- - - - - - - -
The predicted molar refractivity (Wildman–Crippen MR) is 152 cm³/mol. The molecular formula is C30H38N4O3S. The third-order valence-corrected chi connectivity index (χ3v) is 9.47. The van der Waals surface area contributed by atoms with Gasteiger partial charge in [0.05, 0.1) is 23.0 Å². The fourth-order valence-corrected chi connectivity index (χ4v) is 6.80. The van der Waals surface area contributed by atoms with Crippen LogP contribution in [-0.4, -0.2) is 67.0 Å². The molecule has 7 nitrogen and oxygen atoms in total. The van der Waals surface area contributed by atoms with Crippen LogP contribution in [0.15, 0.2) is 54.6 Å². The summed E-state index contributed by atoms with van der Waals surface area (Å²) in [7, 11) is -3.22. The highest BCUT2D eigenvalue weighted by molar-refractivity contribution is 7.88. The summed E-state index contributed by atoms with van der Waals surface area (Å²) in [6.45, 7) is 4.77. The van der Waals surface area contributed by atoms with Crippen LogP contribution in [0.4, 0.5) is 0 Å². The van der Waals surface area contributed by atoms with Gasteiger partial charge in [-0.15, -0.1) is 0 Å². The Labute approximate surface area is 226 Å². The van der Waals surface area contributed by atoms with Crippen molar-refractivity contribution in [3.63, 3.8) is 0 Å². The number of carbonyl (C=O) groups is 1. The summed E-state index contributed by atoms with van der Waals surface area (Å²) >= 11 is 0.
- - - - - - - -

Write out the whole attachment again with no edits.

The predicted molar refractivity (Wildman–Crippen MR) is 152 cm³/mol. The molecular formula is C30H38N4O3S. The third-order valence-corrected chi connectivity index (χ3v) is 9.47. The van der Waals surface area contributed by atoms with Gasteiger partial charge in [0.05, 0.1) is 23.0 Å². The fourth-order valence-corrected chi connectivity index (χ4v) is 6.80. The van der Waals surface area contributed by atoms with Crippen LogP contribution in [-0.4, -0.2) is 67.0 Å². The molecule has 7 nitrogen and oxygen atoms in total. The van der Waals surface area contributed by atoms with Crippen LogP contribution in [0.15, 0.2) is 54.6 Å². The summed E-state index contributed by atoms with van der Waals surface area (Å²) in [7, 11) is -3.22. The highest BCUT2D eigenvalue weighted by molar-refractivity contribution is 7.88. The summed E-state index contributed by atoms with van der Waals surface area (Å²) in [6.45, 7) is 4.77. The van der Waals surface area contributed by atoms with Crippen LogP contribution in [0.4, 0.5) is 0 Å². The van der Waals surface area contributed by atoms with Gasteiger partial charge in [-0.15, -0.1) is 0 Å². The Labute approximate surface area is 226 Å². The van der Waals surface area contributed by atoms with Crippen molar-refractivity contribution in [3.63, 3.8) is 0 Å². The number of carbonyl (C=O) groups is 1. The summed E-state index contributed by atoms with van der Waals surface area (Å²) >= 11 is 0.